An A/B test is an experiment between two competing landing pages. The idea is to see which landing page generates a higher conversion rate for a given campaign. The conversion rate is the percentage of unique visitors that complete the form on the landing page.

What URL are A/B tests run on?

Both pages are shown on the same URL. By default KickoffLabs will use the URL of the A page being tested.

If the A page was published to www.example.com then the B page would also be shown on that URL. The page weight (% of time each page is scheduled to be shown) determines which version of the page ( A or B ) will be shown to each unique visitor.

Will one person see different versions of the page? 

No. We track, per browser, what version of a page was shown to someone. So the next time that person comes to the landing page they will see the same version they signed up on. This means that, for your testing, you will only see one version. It’s why we generate testing URLS for you to verify each version of the page on the final URL.

How is page weight determined?

In KickoffLabs you can choose to have us automatically determine the weight with a “Smart Test”. Or you can opt to manually set the percentage of times each page is shown on the URL.

How do KickoffLabs “Smart Tests” determine the weight?

In a standard A/B test pages with radical differences would typically lose potential conversions by showing bad variations of a landing page too often. We worked around that by using what’s called  “Multi-Arm Bandit Experiments”. It’s the method recommended by Google and described here:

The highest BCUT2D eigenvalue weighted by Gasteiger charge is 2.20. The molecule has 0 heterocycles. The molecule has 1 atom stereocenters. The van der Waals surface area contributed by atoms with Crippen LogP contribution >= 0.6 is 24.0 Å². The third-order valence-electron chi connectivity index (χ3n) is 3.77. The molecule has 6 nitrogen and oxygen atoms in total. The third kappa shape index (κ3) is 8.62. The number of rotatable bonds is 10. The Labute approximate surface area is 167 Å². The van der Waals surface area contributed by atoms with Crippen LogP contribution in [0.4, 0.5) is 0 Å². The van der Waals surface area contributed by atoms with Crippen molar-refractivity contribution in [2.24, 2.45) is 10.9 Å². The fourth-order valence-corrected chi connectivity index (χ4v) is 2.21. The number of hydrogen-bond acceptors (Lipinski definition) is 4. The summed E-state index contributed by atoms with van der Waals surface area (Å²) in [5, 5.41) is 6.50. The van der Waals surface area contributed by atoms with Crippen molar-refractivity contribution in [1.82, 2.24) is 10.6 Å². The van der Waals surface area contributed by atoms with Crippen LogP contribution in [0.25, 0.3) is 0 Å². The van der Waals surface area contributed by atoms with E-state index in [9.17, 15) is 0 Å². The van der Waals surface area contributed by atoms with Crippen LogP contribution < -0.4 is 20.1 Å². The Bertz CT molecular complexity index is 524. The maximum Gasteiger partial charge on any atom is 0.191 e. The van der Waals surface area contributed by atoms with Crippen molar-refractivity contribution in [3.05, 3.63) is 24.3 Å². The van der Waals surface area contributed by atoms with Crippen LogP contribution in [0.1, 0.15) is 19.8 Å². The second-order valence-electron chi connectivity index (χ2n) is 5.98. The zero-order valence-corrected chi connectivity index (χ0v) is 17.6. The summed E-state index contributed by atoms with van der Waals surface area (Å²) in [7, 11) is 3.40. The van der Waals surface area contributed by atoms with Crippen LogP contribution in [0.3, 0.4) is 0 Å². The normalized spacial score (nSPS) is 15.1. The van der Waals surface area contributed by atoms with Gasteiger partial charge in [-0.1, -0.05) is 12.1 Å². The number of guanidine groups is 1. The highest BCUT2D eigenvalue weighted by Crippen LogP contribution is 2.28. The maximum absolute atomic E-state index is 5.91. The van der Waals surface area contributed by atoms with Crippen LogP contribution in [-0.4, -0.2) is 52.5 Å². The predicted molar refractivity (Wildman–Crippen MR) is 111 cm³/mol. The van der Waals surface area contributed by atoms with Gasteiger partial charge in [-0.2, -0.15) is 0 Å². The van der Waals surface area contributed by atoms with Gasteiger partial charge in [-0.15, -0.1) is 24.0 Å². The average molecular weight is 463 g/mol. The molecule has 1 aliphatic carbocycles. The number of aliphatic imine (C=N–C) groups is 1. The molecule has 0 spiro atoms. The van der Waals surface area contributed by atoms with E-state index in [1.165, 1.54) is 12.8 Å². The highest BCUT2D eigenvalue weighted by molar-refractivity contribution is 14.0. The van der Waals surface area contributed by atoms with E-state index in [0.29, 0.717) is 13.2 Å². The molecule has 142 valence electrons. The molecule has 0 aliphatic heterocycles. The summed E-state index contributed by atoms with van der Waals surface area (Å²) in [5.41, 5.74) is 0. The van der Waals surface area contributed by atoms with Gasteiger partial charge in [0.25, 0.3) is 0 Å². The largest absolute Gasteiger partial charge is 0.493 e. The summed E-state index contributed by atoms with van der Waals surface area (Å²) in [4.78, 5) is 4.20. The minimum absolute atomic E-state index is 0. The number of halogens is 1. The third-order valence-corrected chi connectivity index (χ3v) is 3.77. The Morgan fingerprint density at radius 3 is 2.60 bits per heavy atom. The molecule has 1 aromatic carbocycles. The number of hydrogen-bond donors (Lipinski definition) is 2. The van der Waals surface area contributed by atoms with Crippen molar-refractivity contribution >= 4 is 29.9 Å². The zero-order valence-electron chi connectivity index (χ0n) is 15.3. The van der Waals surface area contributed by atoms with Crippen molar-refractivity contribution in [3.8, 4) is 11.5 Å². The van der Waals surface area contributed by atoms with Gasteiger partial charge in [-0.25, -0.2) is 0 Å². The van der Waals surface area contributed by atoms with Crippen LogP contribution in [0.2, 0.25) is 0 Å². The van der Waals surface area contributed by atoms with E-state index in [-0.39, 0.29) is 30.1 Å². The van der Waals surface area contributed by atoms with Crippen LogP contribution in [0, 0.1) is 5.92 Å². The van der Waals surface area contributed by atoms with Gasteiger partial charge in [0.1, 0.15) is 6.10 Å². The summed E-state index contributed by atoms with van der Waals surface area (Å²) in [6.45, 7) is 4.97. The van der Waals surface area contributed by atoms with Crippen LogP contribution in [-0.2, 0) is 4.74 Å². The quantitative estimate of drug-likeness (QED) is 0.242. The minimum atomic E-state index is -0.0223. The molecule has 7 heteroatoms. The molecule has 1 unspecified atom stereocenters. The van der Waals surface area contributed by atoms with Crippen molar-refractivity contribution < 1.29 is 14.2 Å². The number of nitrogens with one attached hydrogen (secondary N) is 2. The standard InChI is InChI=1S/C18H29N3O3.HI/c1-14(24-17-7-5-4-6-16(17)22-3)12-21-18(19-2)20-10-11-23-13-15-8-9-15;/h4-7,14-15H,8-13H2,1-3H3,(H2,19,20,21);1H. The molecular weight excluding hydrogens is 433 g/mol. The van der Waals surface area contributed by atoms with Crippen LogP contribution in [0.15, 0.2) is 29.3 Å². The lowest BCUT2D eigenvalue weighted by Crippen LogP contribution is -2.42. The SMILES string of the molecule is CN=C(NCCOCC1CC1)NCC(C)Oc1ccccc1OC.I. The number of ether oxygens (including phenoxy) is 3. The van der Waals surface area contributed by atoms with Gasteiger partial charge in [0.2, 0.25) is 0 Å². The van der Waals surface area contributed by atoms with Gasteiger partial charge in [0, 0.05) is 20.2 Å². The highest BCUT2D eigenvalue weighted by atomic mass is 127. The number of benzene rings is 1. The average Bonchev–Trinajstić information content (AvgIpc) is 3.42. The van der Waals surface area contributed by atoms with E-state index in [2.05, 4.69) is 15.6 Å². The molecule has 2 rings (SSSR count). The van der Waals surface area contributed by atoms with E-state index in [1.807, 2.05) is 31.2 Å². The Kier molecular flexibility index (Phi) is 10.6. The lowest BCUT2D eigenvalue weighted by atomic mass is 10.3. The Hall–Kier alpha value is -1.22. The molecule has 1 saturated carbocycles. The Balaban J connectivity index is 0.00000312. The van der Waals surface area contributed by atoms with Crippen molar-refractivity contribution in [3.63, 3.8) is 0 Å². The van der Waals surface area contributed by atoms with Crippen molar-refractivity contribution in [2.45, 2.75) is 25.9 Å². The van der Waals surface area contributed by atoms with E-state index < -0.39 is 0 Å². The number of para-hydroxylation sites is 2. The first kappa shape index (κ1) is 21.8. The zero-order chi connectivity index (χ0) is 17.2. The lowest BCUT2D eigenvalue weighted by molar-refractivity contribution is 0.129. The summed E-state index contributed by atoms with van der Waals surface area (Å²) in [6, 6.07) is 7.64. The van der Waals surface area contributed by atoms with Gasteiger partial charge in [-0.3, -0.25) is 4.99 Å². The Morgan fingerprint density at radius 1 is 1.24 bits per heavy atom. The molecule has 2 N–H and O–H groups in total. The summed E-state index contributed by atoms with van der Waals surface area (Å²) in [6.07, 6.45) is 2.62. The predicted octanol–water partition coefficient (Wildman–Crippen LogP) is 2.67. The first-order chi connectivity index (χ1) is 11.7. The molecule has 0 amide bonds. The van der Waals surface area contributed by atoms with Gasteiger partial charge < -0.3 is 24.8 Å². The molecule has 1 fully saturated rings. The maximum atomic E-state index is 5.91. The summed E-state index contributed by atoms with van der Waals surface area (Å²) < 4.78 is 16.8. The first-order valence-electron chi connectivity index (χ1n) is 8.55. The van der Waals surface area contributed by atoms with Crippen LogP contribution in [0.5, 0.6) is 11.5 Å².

The name “multi-armed bandit” describes a hypothetical experiment where you face several slot machines (“one-armed bandits”) with potentially different expected payouts. You want to find the slot machine with the best payout rate, but you also want to maximize your winnings. The fundamental tension is between “exploiting” arms that have performed well in the past and “exploring” new or seemingly inferior arms in case they might perform even better. There are highly developed mathematical models for managing the bandit problem, which we use in Google Analytics content experiments.

Using the Multi-Arm Bandit algorithm helps minimize this waste. Our early calculations proved that it could lead to nearly double the actual number of conversions for our customers running A/B tests.

Once a test is over, and there is a winner, can you stop it and show the winning variation?

Yes – You can stop a test at any time. When you stop a test the A version of the page will be on the test URL… but you can simply un-publish the A version and publish the B version to the final URL if you were happy with it’s performance.